As of September 13th, 2016, a person on the scene of a drug overdose in Ohio can call for help without fear of being arrested themselves on minor drug charges.
“Good Samaritan Law”
On the cusp of the new law going into effect statewide, there was a gathering in Green to call attention to it. The meeting was a coming together of lawmakers, law enforcement officers, first responders; and families touched by fatal overdoses.
Tonda DaRe lost her 21-year-old daughter to heroin. She’s been trying to help addicts ever since, directly, and through an organization she founded in her daughter’s name: Holly’s Song of Hope. She says the new law can save lives. But, it will take the front-line, face-to-face workers against addiction to get the word out. “Any time you use a mind-altering substance, paranoia comes with it. And, those in active use have a tendency to believe the cops are out to get them. Those of us who have been lucky enough to form those bonds of trust, we need to get out there to say: ‘no, this is real.’ ‘It’s not a trick, and you can help us save lives.’
The new law grants immunity for things like simple possession—major offenses, like drug dealing, will still be prosecuted.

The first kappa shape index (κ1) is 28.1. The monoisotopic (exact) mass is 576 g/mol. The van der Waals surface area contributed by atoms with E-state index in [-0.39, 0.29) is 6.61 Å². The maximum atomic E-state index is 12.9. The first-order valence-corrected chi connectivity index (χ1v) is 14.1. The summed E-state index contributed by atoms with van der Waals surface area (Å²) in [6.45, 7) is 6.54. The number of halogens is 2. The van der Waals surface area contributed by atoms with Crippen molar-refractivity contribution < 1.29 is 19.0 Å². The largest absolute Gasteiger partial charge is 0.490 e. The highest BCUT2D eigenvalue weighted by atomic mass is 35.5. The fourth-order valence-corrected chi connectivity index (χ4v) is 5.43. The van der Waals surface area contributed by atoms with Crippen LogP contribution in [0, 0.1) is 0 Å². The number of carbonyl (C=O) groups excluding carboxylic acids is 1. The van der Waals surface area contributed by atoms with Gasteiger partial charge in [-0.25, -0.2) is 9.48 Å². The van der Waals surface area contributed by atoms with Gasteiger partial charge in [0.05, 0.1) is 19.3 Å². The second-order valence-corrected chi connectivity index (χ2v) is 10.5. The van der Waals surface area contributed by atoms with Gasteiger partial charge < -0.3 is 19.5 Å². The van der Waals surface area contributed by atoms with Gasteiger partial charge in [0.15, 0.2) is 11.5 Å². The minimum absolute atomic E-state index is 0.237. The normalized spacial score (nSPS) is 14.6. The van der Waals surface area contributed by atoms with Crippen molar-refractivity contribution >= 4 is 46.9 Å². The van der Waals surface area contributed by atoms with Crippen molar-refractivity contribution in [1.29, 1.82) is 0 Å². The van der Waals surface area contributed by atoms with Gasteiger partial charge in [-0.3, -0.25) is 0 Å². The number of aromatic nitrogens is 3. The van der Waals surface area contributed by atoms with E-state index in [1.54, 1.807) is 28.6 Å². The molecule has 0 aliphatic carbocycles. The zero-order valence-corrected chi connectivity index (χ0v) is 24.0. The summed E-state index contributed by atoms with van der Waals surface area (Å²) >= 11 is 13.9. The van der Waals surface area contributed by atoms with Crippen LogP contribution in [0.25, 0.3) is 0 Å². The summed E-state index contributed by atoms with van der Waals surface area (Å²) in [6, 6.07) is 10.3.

A co-author of the bill, State Representative Robert Sprague of Findlay, said it will do that by making calls for help more likely. But, it also sets up an important next step in the process of fighting addiction. “The second piece that’s really important about this law is that we have broken down the barrier between law enforcement and the EMS personnel. They can share information about who is having an overdose, so that we can follow up and connect them with treatment. So, not only are we trying to save their lives in the moment, but really connecting people with treatment so they can enter recovery.”
Thirty seven other states and the District of Columbia have similar laws on the books.